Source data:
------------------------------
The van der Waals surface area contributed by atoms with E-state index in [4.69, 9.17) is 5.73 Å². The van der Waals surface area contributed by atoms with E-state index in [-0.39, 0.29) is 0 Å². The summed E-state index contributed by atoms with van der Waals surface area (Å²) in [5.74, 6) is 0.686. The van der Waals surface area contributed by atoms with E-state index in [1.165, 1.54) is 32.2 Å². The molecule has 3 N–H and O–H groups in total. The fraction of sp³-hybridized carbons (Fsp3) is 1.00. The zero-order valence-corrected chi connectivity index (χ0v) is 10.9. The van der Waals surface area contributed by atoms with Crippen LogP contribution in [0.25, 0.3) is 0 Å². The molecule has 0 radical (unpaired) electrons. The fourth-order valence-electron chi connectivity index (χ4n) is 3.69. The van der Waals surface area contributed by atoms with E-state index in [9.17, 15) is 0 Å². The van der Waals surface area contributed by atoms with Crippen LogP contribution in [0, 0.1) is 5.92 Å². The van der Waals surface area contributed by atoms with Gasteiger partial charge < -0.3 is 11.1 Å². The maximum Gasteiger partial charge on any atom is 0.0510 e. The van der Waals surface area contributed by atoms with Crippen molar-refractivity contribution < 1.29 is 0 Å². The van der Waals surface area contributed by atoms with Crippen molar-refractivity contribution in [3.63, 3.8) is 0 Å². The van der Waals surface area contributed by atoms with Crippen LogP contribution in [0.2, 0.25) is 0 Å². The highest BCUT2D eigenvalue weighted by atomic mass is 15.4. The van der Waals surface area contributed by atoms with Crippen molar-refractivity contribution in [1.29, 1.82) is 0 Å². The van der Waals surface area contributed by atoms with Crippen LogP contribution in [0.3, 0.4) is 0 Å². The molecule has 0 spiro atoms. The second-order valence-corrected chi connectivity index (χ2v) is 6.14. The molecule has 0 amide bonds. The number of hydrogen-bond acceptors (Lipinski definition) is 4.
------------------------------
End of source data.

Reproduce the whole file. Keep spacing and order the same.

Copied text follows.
The van der Waals surface area contributed by atoms with E-state index in [4.69, 9.17) is 5.73 Å². The van der Waals surface area contributed by atoms with E-state index in [-0.39, 0.29) is 0 Å². The summed E-state index contributed by atoms with van der Waals surface area (Å²) in [5.74, 6) is 0.686. The van der Waals surface area contributed by atoms with E-state index in [1.165, 1.54) is 32.2 Å². The molecule has 3 N–H and O–H groups in total. The fraction of sp³-hybridized carbons (Fsp3) is 1.00. The zero-order valence-corrected chi connectivity index (χ0v) is 10.9. The van der Waals surface area contributed by atoms with Crippen LogP contribution in [0.25, 0.3) is 0 Å². The molecule has 0 radical (unpaired) electrons. The fourth-order valence-electron chi connectivity index (χ4n) is 3.69. The van der Waals surface area contributed by atoms with E-state index in [9.17, 15) is 0 Å². The van der Waals surface area contributed by atoms with Crippen LogP contribution in [0, 0.1) is 5.92 Å². The van der Waals surface area contributed by atoms with Gasteiger partial charge < -0.3 is 11.1 Å². The maximum Gasteiger partial charge on any atom is 0.0510 e. The van der Waals surface area contributed by atoms with Crippen molar-refractivity contribution < 1.29 is 0 Å². The van der Waals surface area contributed by atoms with Crippen molar-refractivity contribution in [3.63, 3.8) is 0 Å². The van der Waals surface area contributed by atoms with Crippen LogP contribution in [0.2, 0.25) is 0 Å². The highest BCUT2D eigenvalue weighted by atomic mass is 15.4. The van der Waals surface area contributed by atoms with Crippen molar-refractivity contribution in [1.29, 1.82) is 0 Å². The van der Waals surface area contributed by atoms with Crippen LogP contribution in [0.3, 0.4) is 0 Å². The molecule has 0 spiro atoms. The second-order valence-corrected chi connectivity index (χ2v) is 6.14. The molecule has 0 amide bonds. The number of hydrogen-bond acceptors (Lipinski definition) is 4.